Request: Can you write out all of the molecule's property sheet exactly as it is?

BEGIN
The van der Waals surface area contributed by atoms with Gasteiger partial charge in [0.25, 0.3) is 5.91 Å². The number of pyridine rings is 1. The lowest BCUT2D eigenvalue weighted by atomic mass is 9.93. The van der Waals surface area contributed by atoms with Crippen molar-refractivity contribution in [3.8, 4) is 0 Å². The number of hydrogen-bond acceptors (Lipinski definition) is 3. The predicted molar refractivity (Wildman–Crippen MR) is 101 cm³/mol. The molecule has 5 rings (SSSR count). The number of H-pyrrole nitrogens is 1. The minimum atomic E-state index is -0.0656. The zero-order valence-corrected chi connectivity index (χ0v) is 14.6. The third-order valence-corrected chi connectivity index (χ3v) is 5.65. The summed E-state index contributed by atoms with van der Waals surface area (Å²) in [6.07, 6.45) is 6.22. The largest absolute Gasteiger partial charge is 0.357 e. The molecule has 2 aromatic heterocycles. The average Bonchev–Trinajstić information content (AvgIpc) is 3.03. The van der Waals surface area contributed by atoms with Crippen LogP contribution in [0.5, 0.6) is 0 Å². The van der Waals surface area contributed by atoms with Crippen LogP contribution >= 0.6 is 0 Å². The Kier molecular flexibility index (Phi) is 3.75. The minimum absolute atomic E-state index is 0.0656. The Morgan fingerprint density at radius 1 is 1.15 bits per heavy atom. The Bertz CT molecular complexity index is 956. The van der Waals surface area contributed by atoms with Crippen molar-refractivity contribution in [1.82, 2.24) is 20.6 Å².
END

The van der Waals surface area contributed by atoms with Gasteiger partial charge in [0.25, 0.3) is 5.91 Å². The number of pyridine rings is 1. The lowest BCUT2D eigenvalue weighted by atomic mass is 9.93. The van der Waals surface area contributed by atoms with Crippen molar-refractivity contribution in [3.8, 4) is 0 Å². The number of hydrogen-bond acceptors (Lipinski definition) is 3. The predicted molar refractivity (Wildman–Crippen MR) is 101 cm³/mol. The molecule has 5 rings (SSSR count). The number of H-pyrrole nitrogens is 1. The minimum atomic E-state index is -0.0656. The zero-order valence-corrected chi connectivity index (χ0v) is 14.6. The third-order valence-corrected chi connectivity index (χ3v) is 5.65. The summed E-state index contributed by atoms with van der Waals surface area (Å²) in [6.07, 6.45) is 6.22. The largest absolute Gasteiger partial charge is 0.357 e. The molecule has 2 aromatic heterocycles. The average Bonchev–Trinajstić information content (AvgIpc) is 3.03. The van der Waals surface area contributed by atoms with Crippen LogP contribution in [0.5, 0.6) is 0 Å². The van der Waals surface area contributed by atoms with Crippen LogP contribution >= 0.6 is 0 Å². The Kier molecular flexibility index (Phi) is 3.75. The minimum absolute atomic E-state index is 0.0656. The Morgan fingerprint density at radius 1 is 1.15 bits per heavy atom. The Bertz CT molecular complexity index is 956. The van der Waals surface area contributed by atoms with Crippen molar-refractivity contribution in [1.82, 2.24) is 20.6 Å².